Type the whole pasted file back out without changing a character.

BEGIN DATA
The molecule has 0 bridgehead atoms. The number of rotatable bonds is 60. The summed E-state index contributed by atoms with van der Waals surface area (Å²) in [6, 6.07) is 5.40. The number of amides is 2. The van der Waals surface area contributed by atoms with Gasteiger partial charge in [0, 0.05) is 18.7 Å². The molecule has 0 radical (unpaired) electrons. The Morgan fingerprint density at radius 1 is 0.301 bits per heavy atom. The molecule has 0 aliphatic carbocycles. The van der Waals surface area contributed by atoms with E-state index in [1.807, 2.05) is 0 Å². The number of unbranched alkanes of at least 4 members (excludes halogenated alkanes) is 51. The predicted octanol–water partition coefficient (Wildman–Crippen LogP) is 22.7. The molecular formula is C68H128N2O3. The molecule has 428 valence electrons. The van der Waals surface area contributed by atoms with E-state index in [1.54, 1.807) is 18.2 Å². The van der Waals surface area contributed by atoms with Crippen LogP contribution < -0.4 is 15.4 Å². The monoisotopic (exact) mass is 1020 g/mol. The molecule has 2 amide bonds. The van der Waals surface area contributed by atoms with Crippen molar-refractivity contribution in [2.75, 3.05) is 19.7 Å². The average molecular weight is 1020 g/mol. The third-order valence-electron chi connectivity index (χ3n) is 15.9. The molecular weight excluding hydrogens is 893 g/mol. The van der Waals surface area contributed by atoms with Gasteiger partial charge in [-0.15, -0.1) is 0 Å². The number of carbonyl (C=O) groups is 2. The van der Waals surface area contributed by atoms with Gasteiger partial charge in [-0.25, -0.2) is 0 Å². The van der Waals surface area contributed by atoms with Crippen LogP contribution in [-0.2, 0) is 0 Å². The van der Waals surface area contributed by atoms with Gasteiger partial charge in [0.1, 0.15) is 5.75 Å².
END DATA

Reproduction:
The molecule has 0 bridgehead atoms. The number of rotatable bonds is 60. The summed E-state index contributed by atoms with van der Waals surface area (Å²) in [6, 6.07) is 5.40. The number of amides is 2. The van der Waals surface area contributed by atoms with Gasteiger partial charge in [0, 0.05) is 18.7 Å². The molecule has 0 radical (unpaired) electrons. The Morgan fingerprint density at radius 1 is 0.301 bits per heavy atom. The molecule has 0 aliphatic carbocycles. The van der Waals surface area contributed by atoms with E-state index in [1.807, 2.05) is 0 Å². The number of unbranched alkanes of at least 4 members (excludes halogenated alkanes) is 51. The predicted octanol–water partition coefficient (Wildman–Crippen LogP) is 22.7. The molecular formula is C68H128N2O3. The molecule has 428 valence electrons. The van der Waals surface area contributed by atoms with E-state index in [1.54, 1.807) is 18.2 Å². The van der Waals surface area contributed by atoms with Crippen LogP contribution < -0.4 is 15.4 Å². The monoisotopic (exact) mass is 1020 g/mol. The molecule has 2 amide bonds. The van der Waals surface area contributed by atoms with Crippen molar-refractivity contribution in [2.75, 3.05) is 19.7 Å². The average molecular weight is 1020 g/mol. The third-order valence-electron chi connectivity index (χ3n) is 15.9. The molecular weight excluding hydrogens is 893 g/mol. The van der Waals surface area contributed by atoms with Gasteiger partial charge in [-0.15, -0.1) is 0 Å². The number of carbonyl (C=O) groups is 2. The van der Waals surface area contributed by atoms with Gasteiger partial charge in [-0.25, -0.2) is 0 Å². The van der Waals surface area contributed by atoms with Crippen LogP contribution in [-0.2, 0) is 0 Å². The van der Waals surface area contributed by atoms with Gasteiger partial charge in [0.1, 0.15) is 5.75 Å².